The United States State Department Friday rejected Syria’s Bashar Assad’s claims that Turkey is sabotaging a cease-fire in his country, blaming Assad for Syria’s humanitarian disaster.
Syrian regime leader Bashar al-Assad has blamed the Turkish military for the fall of Idlib, a major city in northwestern Syria, to a coalition of opposition rebels groups last month including the al-Qaeda-linked Nusra Front.
"The main factor was the huge support that came through Turkey; logistic support, and military support, and of course financial support that came through Saudi Arabia and Qatar," Assad said in an exclusive interview Friday with Swedish newspaper Expressen.
Idlib became the second Syrian province to officially fall out of the grasp of the Damascus-based regime after Raqqa was overrun by ISIS, militant group, which later declared it the de facto capital of its “caliphate.”
State Department spokeswoman Marie Harf said she was not giving a lot of credence to Assad’s comments about Turkey.
Assad often presents a false choice between his regime and terrorist groups like ISIL , and that's certainly not how we see it," said the spokeswoman.
"Turkey is a key member of the anti-ISIL coalition. We work very closely with them as a NATO ally and partner on this and other issues."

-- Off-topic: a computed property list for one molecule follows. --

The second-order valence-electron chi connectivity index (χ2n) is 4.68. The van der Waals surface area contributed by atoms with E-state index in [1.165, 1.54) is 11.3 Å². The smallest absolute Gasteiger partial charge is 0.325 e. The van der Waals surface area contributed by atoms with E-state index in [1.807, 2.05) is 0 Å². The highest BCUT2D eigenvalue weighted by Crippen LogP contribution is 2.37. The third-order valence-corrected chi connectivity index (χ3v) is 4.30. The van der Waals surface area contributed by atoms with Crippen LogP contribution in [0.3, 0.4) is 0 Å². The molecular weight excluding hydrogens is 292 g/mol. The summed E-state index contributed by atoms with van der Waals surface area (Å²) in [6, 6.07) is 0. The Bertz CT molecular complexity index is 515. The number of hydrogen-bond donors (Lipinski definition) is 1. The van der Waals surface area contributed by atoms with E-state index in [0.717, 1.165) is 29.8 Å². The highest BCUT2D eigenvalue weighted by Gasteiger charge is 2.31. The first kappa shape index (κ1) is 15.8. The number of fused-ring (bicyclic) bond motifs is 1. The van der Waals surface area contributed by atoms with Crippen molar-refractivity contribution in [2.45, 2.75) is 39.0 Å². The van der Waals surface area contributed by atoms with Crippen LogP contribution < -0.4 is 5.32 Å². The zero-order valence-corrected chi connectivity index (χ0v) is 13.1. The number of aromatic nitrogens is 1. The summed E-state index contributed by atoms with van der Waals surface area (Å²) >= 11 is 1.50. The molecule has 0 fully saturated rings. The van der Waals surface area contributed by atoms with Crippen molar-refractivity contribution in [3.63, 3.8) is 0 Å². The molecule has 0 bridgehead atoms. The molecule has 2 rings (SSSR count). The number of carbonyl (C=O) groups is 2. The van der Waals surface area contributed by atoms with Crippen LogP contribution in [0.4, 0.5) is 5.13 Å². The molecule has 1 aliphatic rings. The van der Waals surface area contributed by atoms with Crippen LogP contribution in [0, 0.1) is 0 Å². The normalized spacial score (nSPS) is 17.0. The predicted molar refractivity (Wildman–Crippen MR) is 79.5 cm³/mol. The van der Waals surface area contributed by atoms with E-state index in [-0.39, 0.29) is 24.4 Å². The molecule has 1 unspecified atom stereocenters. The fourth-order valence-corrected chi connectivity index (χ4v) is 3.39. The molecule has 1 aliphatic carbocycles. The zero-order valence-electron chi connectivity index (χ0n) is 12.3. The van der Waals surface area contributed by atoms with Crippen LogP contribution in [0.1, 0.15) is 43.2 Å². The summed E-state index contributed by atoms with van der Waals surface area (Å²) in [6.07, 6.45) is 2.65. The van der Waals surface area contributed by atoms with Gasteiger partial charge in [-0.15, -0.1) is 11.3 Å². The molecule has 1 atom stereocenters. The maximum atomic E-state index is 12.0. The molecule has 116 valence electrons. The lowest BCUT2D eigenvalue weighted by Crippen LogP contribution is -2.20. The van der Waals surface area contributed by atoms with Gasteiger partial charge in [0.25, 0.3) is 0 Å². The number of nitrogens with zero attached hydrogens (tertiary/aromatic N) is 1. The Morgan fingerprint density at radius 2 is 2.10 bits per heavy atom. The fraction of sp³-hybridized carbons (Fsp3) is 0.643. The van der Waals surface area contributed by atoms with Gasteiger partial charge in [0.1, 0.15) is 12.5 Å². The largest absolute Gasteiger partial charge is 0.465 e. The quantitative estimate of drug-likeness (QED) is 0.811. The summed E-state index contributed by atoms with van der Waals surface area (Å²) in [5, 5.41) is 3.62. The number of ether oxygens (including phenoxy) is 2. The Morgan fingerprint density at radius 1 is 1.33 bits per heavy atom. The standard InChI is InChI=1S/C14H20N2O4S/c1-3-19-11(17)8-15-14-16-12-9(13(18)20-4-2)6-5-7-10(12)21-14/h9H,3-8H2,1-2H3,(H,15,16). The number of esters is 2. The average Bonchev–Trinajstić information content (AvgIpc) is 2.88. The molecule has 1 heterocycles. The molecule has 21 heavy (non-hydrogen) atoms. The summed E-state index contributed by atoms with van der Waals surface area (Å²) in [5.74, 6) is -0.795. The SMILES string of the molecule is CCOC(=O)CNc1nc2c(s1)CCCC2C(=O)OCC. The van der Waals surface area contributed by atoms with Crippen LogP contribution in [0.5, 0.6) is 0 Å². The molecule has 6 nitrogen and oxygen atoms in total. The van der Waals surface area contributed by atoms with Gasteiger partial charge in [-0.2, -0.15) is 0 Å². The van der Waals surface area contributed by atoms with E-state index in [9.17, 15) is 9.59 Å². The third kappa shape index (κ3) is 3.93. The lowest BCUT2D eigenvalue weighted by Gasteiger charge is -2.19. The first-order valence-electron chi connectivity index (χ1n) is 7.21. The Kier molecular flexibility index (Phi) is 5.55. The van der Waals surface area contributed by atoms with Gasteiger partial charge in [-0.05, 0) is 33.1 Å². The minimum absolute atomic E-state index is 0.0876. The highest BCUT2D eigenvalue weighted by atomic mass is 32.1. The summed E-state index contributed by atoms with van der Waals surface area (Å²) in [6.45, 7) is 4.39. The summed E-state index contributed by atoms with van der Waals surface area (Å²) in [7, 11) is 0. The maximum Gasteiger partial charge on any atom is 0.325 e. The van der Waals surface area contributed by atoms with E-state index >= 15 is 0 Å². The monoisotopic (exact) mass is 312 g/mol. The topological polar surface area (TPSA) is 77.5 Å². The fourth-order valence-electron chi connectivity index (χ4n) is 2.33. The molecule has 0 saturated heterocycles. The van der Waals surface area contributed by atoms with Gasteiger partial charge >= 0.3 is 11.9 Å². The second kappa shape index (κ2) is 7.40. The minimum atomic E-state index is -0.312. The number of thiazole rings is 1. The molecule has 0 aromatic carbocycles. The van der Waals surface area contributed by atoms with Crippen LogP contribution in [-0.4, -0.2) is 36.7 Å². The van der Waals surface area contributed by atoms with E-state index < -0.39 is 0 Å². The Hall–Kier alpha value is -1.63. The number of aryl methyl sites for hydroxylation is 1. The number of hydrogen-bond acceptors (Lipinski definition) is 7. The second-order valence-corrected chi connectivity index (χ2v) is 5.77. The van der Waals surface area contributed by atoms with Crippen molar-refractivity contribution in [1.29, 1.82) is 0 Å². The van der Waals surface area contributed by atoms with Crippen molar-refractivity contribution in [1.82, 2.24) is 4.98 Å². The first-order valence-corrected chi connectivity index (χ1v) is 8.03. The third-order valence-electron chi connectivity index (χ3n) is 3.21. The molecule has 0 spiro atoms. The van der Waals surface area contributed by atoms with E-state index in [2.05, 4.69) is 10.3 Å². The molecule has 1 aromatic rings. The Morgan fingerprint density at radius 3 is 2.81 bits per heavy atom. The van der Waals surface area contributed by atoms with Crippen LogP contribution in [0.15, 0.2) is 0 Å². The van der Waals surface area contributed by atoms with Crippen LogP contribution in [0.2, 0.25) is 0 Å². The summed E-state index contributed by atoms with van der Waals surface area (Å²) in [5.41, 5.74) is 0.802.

Turkey’s Foreign Ministry has also denied Assad’s claims by a statement from the ministry spokesman Friday.
“Claims that armed forces coming from Turkey have participated in the Idlib offensive do not reflect the truth. This is out of the question,” said the spokesman Tanju Bilgiç.
“These are baseless allegations which have been originated by the Syrian regime and should not be taken seriously.”
Meanwhile, according to Syrian activists in Idlib, regime helicopters dropped chemical barrel bombs on Idlib province, as the United Nations launched an investigation into the regime’s chemical attack allegations.
An Anadolu Agency correspondent in Idlib was told by activists Thursday that Syrian regime helicopters dropped four chemical barrel bombs on Idlib province.
The U.N.’s Organization for the Prohibition of Chemical Weapons (OPCW) reported late February that the Syrian army has been using chemical weapons systematically and repeatedly in the country.
However, Syrian government has been repeatedly denying the accusation of using chemical weapons on oppositions and its people in the conflict which started in 2011 and claimed more than 220.000 lives and forced around 6 million people to flee their homes.